Mental Health Illnesses Have A Genetic Contribution

1534 WordsJan 13, 20177 Pages
Studies revolving around twin and family history have been proving to show that mental health illnesses have a genetic contribution. Mental health professionals have long known that certain mental illnesses can run in families, due to the fact that most, the chance of obtaining schizophrenia or bipolar disorder with no genetic factor is around one perfect, as to where if someone has a close relative with a certain disorder, such as a parent or sibling, the risk factor jumps to around ten percent. The genetic force behind the abundance of mental illnesses is especially strong in identical twins who have a risk factor of a little less than fifty percent. Mental disorders are actually not about an individual gene, but about a multitude of…show more content…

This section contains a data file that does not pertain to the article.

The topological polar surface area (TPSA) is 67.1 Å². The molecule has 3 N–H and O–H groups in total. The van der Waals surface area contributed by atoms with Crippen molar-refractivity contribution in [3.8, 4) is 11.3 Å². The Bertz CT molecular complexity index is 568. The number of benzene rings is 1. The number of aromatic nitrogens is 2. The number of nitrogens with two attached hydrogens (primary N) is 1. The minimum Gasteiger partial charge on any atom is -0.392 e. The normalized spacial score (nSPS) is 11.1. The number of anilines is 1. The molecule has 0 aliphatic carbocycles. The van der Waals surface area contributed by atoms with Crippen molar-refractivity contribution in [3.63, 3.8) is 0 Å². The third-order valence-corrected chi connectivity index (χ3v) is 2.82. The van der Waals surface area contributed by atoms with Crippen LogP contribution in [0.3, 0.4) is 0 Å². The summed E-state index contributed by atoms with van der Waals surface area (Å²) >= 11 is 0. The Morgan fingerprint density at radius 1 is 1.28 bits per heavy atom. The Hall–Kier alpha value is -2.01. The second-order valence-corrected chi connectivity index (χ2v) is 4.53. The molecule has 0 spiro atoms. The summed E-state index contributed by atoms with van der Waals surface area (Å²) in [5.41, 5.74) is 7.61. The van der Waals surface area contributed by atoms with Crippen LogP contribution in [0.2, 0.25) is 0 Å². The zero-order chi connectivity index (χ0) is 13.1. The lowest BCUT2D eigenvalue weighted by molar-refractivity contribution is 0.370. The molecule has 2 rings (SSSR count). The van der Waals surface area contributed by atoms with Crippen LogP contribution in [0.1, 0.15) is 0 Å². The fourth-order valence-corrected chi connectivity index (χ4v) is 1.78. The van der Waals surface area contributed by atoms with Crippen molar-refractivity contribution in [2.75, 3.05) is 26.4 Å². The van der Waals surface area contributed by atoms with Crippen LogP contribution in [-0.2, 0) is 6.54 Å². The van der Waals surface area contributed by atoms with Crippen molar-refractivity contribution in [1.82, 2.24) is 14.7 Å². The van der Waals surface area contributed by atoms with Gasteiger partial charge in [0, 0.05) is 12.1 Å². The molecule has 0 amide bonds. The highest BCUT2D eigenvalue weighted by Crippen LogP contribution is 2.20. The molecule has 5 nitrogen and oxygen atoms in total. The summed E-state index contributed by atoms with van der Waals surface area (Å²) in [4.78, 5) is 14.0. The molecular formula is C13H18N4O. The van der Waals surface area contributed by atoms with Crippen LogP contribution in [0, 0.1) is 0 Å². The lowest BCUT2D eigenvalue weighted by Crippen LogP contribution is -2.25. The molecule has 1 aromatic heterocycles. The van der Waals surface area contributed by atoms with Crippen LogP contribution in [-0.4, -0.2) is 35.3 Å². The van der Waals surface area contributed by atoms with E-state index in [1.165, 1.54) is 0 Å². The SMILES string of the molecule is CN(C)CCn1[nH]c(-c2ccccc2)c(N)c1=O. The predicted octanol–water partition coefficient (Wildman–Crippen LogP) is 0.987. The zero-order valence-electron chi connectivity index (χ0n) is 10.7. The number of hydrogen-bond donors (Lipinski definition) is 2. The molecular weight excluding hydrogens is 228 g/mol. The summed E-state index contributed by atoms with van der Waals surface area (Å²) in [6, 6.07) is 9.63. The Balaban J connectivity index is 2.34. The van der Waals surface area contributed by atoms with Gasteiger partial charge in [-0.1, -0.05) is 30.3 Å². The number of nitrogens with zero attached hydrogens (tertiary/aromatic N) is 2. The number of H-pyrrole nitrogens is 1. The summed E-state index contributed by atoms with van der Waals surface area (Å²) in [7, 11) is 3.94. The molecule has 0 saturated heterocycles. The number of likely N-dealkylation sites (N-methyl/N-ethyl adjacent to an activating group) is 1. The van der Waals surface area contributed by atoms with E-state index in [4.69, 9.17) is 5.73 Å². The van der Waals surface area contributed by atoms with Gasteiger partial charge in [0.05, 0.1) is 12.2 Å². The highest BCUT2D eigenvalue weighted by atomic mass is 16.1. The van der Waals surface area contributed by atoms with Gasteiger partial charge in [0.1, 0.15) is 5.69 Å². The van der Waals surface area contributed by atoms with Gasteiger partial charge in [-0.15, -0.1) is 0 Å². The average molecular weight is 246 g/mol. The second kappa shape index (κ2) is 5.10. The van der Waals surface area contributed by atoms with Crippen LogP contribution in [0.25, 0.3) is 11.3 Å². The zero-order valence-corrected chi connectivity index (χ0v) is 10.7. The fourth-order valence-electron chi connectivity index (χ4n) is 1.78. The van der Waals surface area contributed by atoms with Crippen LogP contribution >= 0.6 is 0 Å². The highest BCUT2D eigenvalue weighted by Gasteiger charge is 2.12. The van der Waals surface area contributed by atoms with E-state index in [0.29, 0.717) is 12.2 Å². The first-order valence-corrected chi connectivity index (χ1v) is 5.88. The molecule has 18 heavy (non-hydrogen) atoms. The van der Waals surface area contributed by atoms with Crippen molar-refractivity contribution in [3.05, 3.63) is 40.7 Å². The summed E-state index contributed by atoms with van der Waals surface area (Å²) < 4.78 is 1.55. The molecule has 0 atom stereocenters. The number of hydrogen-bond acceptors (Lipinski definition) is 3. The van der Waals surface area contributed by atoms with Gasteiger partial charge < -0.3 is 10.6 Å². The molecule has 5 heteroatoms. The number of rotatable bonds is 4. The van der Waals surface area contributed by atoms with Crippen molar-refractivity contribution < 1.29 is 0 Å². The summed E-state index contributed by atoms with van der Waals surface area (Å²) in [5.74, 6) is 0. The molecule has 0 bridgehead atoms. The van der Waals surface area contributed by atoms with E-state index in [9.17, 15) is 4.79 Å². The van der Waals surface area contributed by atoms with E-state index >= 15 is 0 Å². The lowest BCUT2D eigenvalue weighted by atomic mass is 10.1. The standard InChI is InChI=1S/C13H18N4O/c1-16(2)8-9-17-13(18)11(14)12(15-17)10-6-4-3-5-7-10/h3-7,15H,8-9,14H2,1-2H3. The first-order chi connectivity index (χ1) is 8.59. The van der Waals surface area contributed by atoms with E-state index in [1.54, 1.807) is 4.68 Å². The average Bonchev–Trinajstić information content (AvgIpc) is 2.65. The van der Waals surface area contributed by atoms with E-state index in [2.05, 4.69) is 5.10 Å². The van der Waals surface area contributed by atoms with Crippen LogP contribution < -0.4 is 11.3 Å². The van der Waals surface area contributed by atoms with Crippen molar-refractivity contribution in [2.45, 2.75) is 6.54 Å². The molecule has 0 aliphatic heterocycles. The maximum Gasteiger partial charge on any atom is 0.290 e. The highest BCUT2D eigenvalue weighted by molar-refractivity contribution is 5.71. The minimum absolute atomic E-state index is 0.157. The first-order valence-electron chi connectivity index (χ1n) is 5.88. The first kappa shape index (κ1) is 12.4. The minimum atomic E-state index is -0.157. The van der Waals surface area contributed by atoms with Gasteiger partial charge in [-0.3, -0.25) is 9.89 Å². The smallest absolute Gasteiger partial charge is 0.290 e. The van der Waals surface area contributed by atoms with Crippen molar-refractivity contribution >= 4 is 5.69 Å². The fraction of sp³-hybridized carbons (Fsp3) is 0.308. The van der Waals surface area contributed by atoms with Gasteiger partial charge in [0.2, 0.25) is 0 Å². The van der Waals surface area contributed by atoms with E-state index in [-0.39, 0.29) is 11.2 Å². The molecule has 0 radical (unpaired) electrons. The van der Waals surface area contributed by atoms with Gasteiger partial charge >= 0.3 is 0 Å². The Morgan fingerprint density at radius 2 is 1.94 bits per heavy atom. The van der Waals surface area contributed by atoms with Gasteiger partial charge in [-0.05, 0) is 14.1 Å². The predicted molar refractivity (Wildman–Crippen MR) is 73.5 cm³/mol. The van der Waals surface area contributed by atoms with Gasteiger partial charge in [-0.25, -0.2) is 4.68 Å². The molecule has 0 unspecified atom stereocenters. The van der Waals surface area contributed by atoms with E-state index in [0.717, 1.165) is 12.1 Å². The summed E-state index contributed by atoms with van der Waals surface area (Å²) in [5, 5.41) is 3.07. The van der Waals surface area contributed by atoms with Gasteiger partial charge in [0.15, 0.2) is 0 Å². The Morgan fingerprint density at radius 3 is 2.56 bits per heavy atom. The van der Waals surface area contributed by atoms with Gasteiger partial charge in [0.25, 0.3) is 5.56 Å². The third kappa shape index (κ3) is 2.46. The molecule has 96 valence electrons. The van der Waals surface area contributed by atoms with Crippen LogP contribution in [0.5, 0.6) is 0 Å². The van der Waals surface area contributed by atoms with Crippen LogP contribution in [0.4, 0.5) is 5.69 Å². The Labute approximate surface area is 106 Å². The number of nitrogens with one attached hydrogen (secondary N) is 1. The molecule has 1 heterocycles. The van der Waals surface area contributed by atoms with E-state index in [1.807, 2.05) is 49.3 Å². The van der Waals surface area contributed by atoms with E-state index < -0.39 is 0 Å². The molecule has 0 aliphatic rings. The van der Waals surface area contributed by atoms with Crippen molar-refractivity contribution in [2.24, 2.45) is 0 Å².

As of 2002, genes have appeared to influence the development of mental illnesses in three major ways: they may ultimately lead to causes that cause disorders such as Alzheimer’s or schizophrenia; they could possibly be responsible for the abnormalities in an individual’s development before or after birth; and lastly it can enhance a person’s susceptibility to depression, multiple anxiety disorders, substance abuse problems, or personality disorders. One technology achievement that has been contributed to the vast advances in the study of biological psychiatry in the last twenty years is high-speed computing. The faster computers have enabled researchers to advance rough estimates of heritability of multiple disorders to being able to accurately compute the quantifications of genetic effects. In multiple cases the data achieved by these supercomputers have led to significant studies of the causes of specific disorders. For instance, in the 1960s and 1970s, schizophrenia was believed to be caused by the lack of affection toward a child by their mother, however, it has been said that the heritability of the disorder may be as much as eighty percent and not actually from the cold hardness of a mother. Another illness proved wrong is autism. Autism was blamed by faulty parenting, but is now known to be more than ninety percent heritable. (“As

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